16 02 2016

LIGO_2Image (c) Christine Rueter


It didn’t look like much – just a jiggle of lines on the screen,
Like the ECG chart of the heartbeat of a dying man
Dragging every precious breath from the air,
Or the marks scratched by a pen onto a paper scroll
As a tremor rolled along the San Andreas Fault.
But it was History, there for all to see, an image
As glorious as Galileo’s asterix-etched sketch of Jupiter’s
Mischevious moons, or Rosse’s portrait of the great
Whirlpool drawn at the Leviathan’s eye;
A record of a whisper that had travelled for more than a billion years,
So soft, so faint that the slow turn of a page
In a library’s quietest corner would sound as loud
As a hurricane’s howling wind to the instruments’ ears,
And the lifting of a single strand of a sleeping new-born’s hair
By a passing summer breeze would crack like a Balrog’s whip.
Hard to believe, looking at that jagged mountain range trace
That we were staring the deepest of deep physics in the face,
Looking back in time to when a pair of black holes danced,
Swirling dervishes, dense as 60 Suns,
Their shirts and skirts of Hawking radiation twirling as they whirled
Around each other in a giddy reel, then
Hurtled together at half the speed of Light –

What a sight that must have been,
But hominid eyes would not look to the sky for an eternity more,
And when it finally cocked an ear in their direction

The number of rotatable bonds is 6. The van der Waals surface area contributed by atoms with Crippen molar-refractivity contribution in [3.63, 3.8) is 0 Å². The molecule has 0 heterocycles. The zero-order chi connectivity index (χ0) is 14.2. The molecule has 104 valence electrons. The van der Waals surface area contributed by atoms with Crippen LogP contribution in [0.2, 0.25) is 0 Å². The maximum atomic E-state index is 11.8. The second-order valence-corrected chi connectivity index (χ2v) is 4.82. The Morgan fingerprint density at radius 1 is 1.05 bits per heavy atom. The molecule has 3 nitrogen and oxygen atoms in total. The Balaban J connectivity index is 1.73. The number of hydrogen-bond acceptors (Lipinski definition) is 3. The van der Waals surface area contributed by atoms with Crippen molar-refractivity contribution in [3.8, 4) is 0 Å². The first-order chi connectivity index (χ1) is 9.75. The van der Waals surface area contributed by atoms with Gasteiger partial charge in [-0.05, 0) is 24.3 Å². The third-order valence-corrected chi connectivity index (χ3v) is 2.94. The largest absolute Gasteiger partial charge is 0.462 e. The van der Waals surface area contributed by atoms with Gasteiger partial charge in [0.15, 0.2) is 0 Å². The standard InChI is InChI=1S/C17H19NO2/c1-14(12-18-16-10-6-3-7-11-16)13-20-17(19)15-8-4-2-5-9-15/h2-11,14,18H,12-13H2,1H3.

LIGO could hear only echoes of their ancient laughter,
Waves tumbling in from the depths of space and time,
Lapping at our feet, rippling round, through and past the Earth
Like the melodies of distant whale-song.

© Stuart Atkinson 2016

This poem is one half of a special, two-part work produced by myself and American artist and poet
Christine Rueter, who shares my fascination with, and love of astronomy and science. The painting you see at the top of the page was created specially to illustrate this poem. You can see more of Christine’s beautiful work, and read some of her poetry, on her blog:



Another One Falls

6 02 2016

ed m

No mournful blare of trumpets but a forlorn Tweet announced
Another one had gone;
Another of the tallest redwoods in the forest of history
Had fallen, leaving a poorer world behind.

One by one they pass – the giants who dared to step
Off Terra, fly through a quarter million miles of deadly night
And stride across the Moon. On huge TVs in living rooms and schools
We watched them bounce across its ancient plains,
Snowmen stained by dust as cold and grey
As crematorium ash, mischievous boys with smiles flashing
Behind visors of burnished gold as they lolloped along,
Hopping like drunk kangaroos between boulders
Big as cars, so, so far away from Earth that their words
Came from the past –

And another one has gone.

To the children of today – their pale faces bathed not in sunshine
But in the cold turquoise light of tablets and phones – those Apollo
Adventures are like Greek myths, ancient history,
As far down the raging river of Time as Viking raids, Cleopatra’s
Braids or Magellan’s voyage across the sea; something seen
On documentaries sandwiched between “Ancient Aliens”
And X Files repeats. Their heroes and heroines, to our shame,
Are clueless Kardashian Barbies, rappers who believe the Earth is flat, or worse.
Some, their young brains washed in the filthy waters of YouTube,
Addled by the FULL CAPS blogs of idiots, liars and fools
Believe we never even went to the Moon.
“It was faked!” they whine, staring up at a Chemtrail criss-crossed sky,
Sneering at the crazy idea that there was a time, years before they were born,
When humans were smart and brave enough to walk
Across Luna’s frozen lava lakes, to take One Giant Leap
And see Earth shining glorious blue and white in an ebony sky…

© Stuart Atkinson 2016